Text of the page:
Sunday, August 30, 2015

China Launches its Yaogan 27 Satellite

A Long March-4C rocket carrying the Yaogan-27 remote sensing satellite blasts off from the launch pad at the Taiyuan Satellite Launch Center in Taiyuan, capital of north China's Shanxi Province, Aug. 27, 2015. Credit: Xinhua/Yan Yan

China launched its latest spy satellite into orbit on Thursday, Aug. 27 at 10:31 p.m. EDT (02:31 GMT) aboard a Long March 4C rocket from the country’s LC9 launch complex at the Taiyuan Satellite Launch Center in northeastern China’s Shanxi province. Designated Yaogan 27, the spacecraft is described by Chinese media as a remote satellite that will be used for experiments, land surveys, crop yield estimates and disaster prevention. But the western analysts believe it will be used for military purposes.

The satellite is a part of the Yaogan Weixing series and is believed to be a third generation electro-optical satellite equipped with a high-resolution wide-angle observation system. Yaogan 27 also includes Synthetic Aperture Radar systems for all-weather imaging and payloads that are used to track activity on a foreign territory.

China hasn’t provided any information about the satellite's identity and orbit. The U.S. military’s Space Surveillance Network shows that the Yaogan 27, was put into an orbit about 1,200 kilometers (745 miles) above Earth at an inclination of approximately 100 degrees.

This orbit matches that of the four in Yaogan series satellites (launched in 2009, 2012, 2013 and 2014), both in altitude and inclination, confirming that Yaogan 27 belongs to this group of third generation electro-optical spacecraft.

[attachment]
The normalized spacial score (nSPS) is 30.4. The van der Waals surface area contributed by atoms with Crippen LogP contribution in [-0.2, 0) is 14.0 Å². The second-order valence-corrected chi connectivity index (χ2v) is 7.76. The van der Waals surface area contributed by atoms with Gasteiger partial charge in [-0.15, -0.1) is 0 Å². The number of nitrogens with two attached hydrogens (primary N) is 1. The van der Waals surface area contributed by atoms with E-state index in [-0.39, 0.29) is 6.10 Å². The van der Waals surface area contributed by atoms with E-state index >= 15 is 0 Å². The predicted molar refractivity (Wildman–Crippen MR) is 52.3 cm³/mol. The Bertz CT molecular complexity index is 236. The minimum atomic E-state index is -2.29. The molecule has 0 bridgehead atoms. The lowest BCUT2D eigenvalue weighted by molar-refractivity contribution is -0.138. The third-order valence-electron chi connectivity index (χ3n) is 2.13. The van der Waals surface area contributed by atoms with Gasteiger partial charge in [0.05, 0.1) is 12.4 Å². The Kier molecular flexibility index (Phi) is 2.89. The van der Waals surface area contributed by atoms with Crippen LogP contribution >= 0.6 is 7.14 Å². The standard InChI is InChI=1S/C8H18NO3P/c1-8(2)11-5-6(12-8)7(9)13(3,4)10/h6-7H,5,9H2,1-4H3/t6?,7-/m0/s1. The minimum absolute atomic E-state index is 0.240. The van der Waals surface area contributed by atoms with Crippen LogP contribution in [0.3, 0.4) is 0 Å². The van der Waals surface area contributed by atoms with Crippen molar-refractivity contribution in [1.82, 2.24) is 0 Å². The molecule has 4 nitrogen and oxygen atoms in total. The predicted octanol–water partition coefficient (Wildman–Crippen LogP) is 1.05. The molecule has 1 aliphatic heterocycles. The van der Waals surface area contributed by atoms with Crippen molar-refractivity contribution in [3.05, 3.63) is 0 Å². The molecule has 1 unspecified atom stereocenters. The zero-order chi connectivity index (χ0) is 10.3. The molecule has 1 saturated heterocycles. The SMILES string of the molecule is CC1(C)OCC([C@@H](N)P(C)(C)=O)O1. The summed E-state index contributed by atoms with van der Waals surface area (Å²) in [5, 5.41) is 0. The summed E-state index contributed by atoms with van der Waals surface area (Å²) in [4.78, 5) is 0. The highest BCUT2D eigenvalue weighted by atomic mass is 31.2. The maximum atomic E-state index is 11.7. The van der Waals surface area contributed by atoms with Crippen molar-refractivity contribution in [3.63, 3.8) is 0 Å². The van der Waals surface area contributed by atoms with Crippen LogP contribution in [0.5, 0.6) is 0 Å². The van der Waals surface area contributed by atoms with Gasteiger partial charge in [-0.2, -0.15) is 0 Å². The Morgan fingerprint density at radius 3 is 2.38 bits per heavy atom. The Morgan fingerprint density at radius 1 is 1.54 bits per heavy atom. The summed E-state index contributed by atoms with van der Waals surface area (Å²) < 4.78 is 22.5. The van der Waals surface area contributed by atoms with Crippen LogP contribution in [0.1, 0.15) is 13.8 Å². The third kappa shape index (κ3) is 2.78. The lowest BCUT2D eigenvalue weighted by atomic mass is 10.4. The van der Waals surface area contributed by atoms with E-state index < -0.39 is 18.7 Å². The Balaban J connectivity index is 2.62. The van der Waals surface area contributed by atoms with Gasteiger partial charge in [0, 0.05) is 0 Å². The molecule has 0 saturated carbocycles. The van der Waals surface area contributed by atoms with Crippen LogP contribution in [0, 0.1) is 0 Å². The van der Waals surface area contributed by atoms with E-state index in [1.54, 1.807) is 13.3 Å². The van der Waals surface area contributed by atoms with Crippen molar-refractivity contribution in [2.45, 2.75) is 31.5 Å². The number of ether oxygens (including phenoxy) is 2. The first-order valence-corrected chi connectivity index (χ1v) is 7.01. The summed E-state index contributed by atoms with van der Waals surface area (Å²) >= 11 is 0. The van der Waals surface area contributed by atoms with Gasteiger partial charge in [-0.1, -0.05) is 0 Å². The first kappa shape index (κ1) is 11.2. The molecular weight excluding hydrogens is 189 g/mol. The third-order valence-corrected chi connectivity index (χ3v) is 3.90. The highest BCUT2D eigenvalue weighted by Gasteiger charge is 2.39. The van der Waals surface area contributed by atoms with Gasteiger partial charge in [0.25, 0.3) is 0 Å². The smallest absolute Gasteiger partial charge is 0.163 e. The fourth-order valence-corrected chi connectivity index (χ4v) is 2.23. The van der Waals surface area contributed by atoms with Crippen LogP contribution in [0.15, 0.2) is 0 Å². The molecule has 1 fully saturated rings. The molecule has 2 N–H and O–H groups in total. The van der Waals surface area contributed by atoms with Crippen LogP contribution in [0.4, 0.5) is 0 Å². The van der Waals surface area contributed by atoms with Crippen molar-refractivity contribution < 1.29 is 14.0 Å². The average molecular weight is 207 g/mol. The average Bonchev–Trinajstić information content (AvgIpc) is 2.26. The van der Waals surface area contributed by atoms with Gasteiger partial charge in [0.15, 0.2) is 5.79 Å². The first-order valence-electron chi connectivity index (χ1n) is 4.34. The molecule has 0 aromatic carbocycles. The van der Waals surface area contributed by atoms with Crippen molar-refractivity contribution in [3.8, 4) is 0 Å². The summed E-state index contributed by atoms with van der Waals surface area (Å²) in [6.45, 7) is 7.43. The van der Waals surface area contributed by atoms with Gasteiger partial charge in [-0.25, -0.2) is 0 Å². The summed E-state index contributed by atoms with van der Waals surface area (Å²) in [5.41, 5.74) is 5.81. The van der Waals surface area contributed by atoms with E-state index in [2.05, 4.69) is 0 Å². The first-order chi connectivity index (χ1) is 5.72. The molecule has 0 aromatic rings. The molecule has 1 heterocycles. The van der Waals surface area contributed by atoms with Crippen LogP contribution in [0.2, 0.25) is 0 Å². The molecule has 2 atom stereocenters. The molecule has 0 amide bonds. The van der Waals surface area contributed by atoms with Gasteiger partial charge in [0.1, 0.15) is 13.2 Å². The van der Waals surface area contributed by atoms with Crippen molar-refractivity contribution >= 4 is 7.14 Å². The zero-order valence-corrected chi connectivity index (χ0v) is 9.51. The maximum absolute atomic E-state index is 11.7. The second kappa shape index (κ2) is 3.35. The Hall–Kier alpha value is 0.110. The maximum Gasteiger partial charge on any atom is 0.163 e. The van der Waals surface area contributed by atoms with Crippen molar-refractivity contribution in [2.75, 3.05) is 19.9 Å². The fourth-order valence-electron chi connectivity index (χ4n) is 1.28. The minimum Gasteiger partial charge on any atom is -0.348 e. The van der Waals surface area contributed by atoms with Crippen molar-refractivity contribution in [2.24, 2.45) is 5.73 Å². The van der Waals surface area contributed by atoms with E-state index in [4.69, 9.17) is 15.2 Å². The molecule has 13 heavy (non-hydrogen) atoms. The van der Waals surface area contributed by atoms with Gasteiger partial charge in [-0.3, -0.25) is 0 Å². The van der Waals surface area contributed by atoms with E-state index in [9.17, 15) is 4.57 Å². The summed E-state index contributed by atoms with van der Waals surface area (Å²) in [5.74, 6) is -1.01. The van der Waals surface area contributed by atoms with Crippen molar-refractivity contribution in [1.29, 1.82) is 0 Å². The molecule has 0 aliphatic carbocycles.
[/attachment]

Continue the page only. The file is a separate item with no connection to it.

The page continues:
Yaogan 27 is based on the Phoenix Eye-2 bus. The satellites featuring this platform can have launch masses in excess of 2 tons with two three-panel solar arrays, a three-axis attitude determination and control platform for precise pointing, and a propulsion system consisting of orbit correction engines and attitude control thrusters.

China launched the first Yaogan satellite in 2006. 

The Long March 4C booster used in Thursday’s launch has a liftoff mass of 250 tons and is 150 ft. in length with a diameter of 11 ft. It is capable of delivering payloads of up to 4.2 tons to the Low Earth Orbit, 2.8 tons to the Sun Synchronous Orbit and up to 1.5 tons to the Geostationary Transfer Orbit.

Thursday’s launch was China’s fourth space launch of the year, and the 17th flight of a Long March 4C rocket. It was the 220th Chinese orbital launch overall and the 53rd successful orbital launch from the Taiyuan Satellite Launch Center.

No comments:

Post a Comment